The in box. The $74,000 lie.

Far-right activists as well as even a few mainstream journalists have made wild claims about how much Chicago’s teachers earn. Nightline’s Terry Moran even claimed that the Chicago Teachers Union is doing “much damage” to the profession by striking, and then went on to say that teachers in the city earn an average of $74,000.

That just isn’t true. To fact check this claim, I went to the best source available to the public: the Bureau of Labor Statistics (BLS). The BLS has data from May 2011 for the Chicago metropolitan area that breaks down the average salary for teachers. Across the profession, teachers in the area were earning an average salary of $56,720. Keep in mind that a median salary would probably be a more accurate picture of what teachers actually earn (veteran teacher salaries will be dragging the number upwards) but that this number is not available. The number is also dragged upward because a number of university staff are included in this calculation (they earn more than public school teachers). We spoke with a BLS official earlier today to confirm the veracity of these numbers.

If you look at the different subsets of teachers, some earn as little an average salary as $44,480 (foreign language teachers). Also keep in mind that the cost of food and living is well above the U.S. average in Chicago.

The only way Chicago’s teachers and students will win this struggle is by not letting misinformation turn the tide of public opinion. Use the Twitter, Facebook, and Reddit buttons on this page to spread the word. (Thanks to labor journalist Doug Henwood for pointing us in the right direction to look for these figures.)

Zaid Jilani*

*This post was originally credited to Kenzo Shibata who requested proper credit be given.


Posted in CTU

19 thoughts on “The in box. The $74,000 lie.

  1. Here is the salary schedule from the 2006 contract. I can’t include the official current tables from the CPS website because those pages are blocked now… CPS has turned off our e-mail and other online tools while we are on strike.

  2. While I agree with this and it correlates with what I found surfing around, you have to be careful with “Chicago metropolitan area” vs. Chicago. In fact, that’s something that needs a great deal more research. The metro area includes poorer suburbs like Cicero and Blue Island, where teacher salaries are well below Chicago’s, but, depending on the exact definition of “metro area”, it can also include a lot of the wealthy northern and western suburbs like Glencoe, Lake Forest, Oak Park and Hinsdale where I’m sure the teachers are making more than Chicago teachers. I for one would like to see the break-out for poor suburbs vs. Chicago vs. rich suburbs.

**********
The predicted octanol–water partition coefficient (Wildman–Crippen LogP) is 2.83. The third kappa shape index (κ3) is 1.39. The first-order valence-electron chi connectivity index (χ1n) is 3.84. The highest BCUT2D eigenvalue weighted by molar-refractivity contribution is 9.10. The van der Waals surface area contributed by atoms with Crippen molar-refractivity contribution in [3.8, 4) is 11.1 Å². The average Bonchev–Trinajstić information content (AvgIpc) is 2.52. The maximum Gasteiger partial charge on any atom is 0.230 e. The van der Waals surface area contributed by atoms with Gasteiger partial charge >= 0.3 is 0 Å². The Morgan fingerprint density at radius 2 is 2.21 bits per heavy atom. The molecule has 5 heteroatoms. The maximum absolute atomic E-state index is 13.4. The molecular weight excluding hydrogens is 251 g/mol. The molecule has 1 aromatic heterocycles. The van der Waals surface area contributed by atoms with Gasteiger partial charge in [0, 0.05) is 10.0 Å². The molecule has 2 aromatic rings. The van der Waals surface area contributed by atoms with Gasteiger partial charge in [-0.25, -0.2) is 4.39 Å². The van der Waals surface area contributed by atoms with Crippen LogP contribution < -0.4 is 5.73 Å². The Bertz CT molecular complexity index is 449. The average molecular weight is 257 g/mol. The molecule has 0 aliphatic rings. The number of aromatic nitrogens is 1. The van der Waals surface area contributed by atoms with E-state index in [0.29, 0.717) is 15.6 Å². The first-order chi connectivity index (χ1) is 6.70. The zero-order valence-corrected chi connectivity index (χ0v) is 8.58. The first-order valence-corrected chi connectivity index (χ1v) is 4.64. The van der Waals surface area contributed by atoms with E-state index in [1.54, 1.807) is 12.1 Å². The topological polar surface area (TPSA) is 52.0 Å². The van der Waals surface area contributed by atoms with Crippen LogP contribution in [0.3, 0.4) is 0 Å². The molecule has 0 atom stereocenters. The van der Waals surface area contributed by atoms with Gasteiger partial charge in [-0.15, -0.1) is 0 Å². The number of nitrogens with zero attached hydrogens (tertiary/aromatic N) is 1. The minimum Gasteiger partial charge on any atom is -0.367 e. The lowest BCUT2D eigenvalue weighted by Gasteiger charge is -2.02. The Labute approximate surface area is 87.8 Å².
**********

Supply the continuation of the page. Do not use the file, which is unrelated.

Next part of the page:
3. About misinformation – which fine, billionaire-funded reform group is running the latest commercial against the CTU? I did not catch their name. It has the word “reform” in there. Illinois Reform Now or something like that. Anyone have scoop on this group? Thanks.

  4. Hello Fred,

    Perhaps you can add more light to Joanne’s and the media’s claim of teachers being greedy in Chicago, that their average salary is $74k. The mayor of Chicago is fortunate to be able to afford a tuition at the University of Chicago Lab School for both of his children. He claims that he wants CPS students to have a “world class education”. I would imagine his children receive a world class education at their school. The fact is, as mentioned by other sources, the average salary of a teacher in CPS is well below $74k. Yet at the U of C Lab School, according to data presented in Chicago Magazine in 2007, the average salary for teachers there was $71,884. How much does the average teacher who works at the charter schools that he wants to expand across the city get paid?